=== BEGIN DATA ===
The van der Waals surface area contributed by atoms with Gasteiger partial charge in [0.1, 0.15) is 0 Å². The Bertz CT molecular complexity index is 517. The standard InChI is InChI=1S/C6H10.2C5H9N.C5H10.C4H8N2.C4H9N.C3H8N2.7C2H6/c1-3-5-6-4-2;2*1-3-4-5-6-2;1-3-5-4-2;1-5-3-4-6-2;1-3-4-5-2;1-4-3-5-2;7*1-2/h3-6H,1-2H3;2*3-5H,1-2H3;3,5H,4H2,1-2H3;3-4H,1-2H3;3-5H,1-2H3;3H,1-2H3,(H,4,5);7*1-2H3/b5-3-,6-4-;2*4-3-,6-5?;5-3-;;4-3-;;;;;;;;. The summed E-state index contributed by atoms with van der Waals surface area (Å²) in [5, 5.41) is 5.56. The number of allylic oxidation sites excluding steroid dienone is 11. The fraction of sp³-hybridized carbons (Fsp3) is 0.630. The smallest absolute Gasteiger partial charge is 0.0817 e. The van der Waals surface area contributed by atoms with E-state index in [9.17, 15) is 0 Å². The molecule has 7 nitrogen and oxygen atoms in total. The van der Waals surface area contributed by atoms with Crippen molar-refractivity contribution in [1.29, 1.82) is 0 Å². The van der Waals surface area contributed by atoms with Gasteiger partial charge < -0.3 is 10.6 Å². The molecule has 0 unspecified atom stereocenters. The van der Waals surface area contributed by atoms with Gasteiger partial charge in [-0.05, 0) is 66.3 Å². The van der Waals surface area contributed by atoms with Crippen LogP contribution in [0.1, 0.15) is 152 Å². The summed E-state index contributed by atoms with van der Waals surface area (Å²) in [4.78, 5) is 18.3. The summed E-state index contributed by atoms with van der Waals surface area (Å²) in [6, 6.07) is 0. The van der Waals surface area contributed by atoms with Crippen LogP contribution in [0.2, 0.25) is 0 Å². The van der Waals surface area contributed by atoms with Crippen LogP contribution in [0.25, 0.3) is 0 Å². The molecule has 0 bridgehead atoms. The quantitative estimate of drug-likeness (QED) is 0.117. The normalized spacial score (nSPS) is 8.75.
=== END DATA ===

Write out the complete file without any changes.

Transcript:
The van der Waals surface area contributed by atoms with Gasteiger partial charge in [0.1, 0.15) is 0 Å². The Bertz CT molecular complexity index is 517. The standard InChI is InChI=1S/C6H10.2C5H9N.C5H10.C4H8N2.C4H9N.C3H8N2.7C2H6/c1-3-5-6-4-2;2*1-3-4-5-6-2;1-3-5-4-2;1-5-3-4-6-2;1-3-4-5-2;1-4-3-5-2;7*1-2/h3-6H,1-2H3;2*3-5H,1-2H3;3,5H,4H2,1-2H3;3-4H,1-2H3;3-5H,1-2H3;3H,1-2H3,(H,4,5);7*1-2H3/b5-3-,6-4-;2*4-3-,6-5?;5-3-;;4-3-;;;;;;;;. The summed E-state index contributed by atoms with van der Waals surface area (Å²) in [5, 5.41) is 5.56. The number of allylic oxidation sites excluding steroid dienone is 11. The fraction of sp³-hybridized carbons (Fsp3) is 0.630. The smallest absolute Gasteiger partial charge is 0.0817 e. The van der Waals surface area contributed by atoms with E-state index in [9.17, 15) is 0 Å². The molecule has 7 nitrogen and oxygen atoms in total. The van der Waals surface area contributed by atoms with Crippen molar-refractivity contribution in [1.29, 1.82) is 0 Å². The van der Waals surface area contributed by atoms with Gasteiger partial charge < -0.3 is 10.6 Å². The molecule has 0 unspecified atom stereocenters. The van der Waals surface area contributed by atoms with Gasteiger partial charge in [-0.05, 0) is 66.3 Å². The van der Waals surface area contributed by atoms with Crippen LogP contribution in [0.1, 0.15) is 152 Å². The summed E-state index contributed by atoms with van der Waals surface area (Å²) in [4.78, 5) is 18.3. The summed E-state index contributed by atoms with van der Waals surface area (Å²) in [6, 6.07) is 0. The van der Waals surface area contributed by atoms with Crippen LogP contribution in [0.2, 0.25) is 0 Å². The van der Waals surface area contributed by atoms with Crippen LogP contribution in [0.25, 0.3) is 0 Å². The molecule has 0 bridgehead atoms. The quantitative estimate of drug-likeness (QED) is 0.117. The normalized spacial score (nSPS) is 8.75.